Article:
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Lawmakers in D.C. are scrambling to respond after a federal judge overturned D.C.'s ban against carrying guns outside the home on Saturday.
Police in the District are no longer arresting people for carrying handguns in public and D.C. Attorney General Irv Nathan has sought a stay in the ruling.
In his ruling, Judge Frederick J Scullin said the issue was not even difficult.
"[T]here is no longer any basis on which the Court can conclude that the District of Columbia's total ban on the public carrying of ready-to-use handguns outside the home is constitutional under any level of scrutiny," wrote Scullin, who was appointed by President George H.W. Bush and is based in Syracuse, New York. "Therefore, the Court finds that the District of Columbia's complete ban on the carrying of handguns in public is unconstitutional."
The ruling appeared to catch officials in D.C. off-guard. Lawyers for the city scrambled to figure out how to respond. The police department rushed out new guidelines to its officers, ordering them to not arrest people carrying registered handguns outside their homes.
Local lawmakers will now likely be called back from summer recess to re-write the gun laws, in case a potential appeal of the ruling falls short. Mary Cheh (D-Ward 3) is a member of the D.C. Council, which passed the law banning handguns in public. She says D.C. has special requirements as it concerns guns.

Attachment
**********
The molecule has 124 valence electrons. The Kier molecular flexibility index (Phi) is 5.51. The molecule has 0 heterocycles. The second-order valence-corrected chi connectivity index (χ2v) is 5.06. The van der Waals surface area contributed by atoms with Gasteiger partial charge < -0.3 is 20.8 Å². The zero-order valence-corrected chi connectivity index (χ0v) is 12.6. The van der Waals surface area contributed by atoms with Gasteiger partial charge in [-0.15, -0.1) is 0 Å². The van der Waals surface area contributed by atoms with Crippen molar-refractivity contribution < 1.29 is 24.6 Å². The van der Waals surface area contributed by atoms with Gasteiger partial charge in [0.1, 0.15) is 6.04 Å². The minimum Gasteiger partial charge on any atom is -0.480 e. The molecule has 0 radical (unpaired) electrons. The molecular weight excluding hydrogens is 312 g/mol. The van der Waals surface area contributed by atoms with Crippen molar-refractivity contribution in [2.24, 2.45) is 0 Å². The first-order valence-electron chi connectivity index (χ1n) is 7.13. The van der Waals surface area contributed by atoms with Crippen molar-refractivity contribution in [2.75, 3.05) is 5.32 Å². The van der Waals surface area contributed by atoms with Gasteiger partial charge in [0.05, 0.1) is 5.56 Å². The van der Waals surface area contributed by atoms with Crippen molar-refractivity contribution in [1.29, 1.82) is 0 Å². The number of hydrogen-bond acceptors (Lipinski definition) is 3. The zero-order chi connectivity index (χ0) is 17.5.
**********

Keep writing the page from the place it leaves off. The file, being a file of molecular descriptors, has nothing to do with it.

"Obviously, we are the capital of the United States, all of the federal buildings, all of the dignitaries, all of the embassies. We have a situation, certainly post-9/11, where the heightened concern about people on the street is extraordinary," Cheh says.
And D.C. lawmakers point to history to back up their argument.
In a statement, the Council Chairman Phil Mendelson wrote that four U.S. presidents have been assassinated and five others have been shot at. The right to carry a gun in public, the city argues, must be restricted more heavily in D.C. than anywhere else.
But the attorney for the plaintiffs in the lawsuit against D.C., Alan Gura, said that line of reasoning doesn't make much sense.
"That’s a silly argument. The fact of the matter is that every city in America has important installations, foreign consulates, the president and members of congress who visit — every state in the union. And the gun laws don't change when important people are in town." Gura says. "You know who else is important? The people of Washington D.C. And they are important enough to enjoy their constitutional rights."
Gura says while there can and should be restrictions on guns in sensitive places, a complete ban on carrying handguns is unfair.
The attorney general for D.C. filed a motion with Judge Scullin late yesterday, asking for an immediate stay of his ruling to give the city time to respond.
By visiting Africa this month, President Obama is drawing attention to one of the diplomatic tools that most directly shapes America's relationships with other countries: foreign aid and assistance. But now all policy makers at home feel the United States is pursuing the soundest strategy when it comes to providing aid abroad. We explore the issue with the official in charge of the Africa portfolio for the United States Agency for International Development.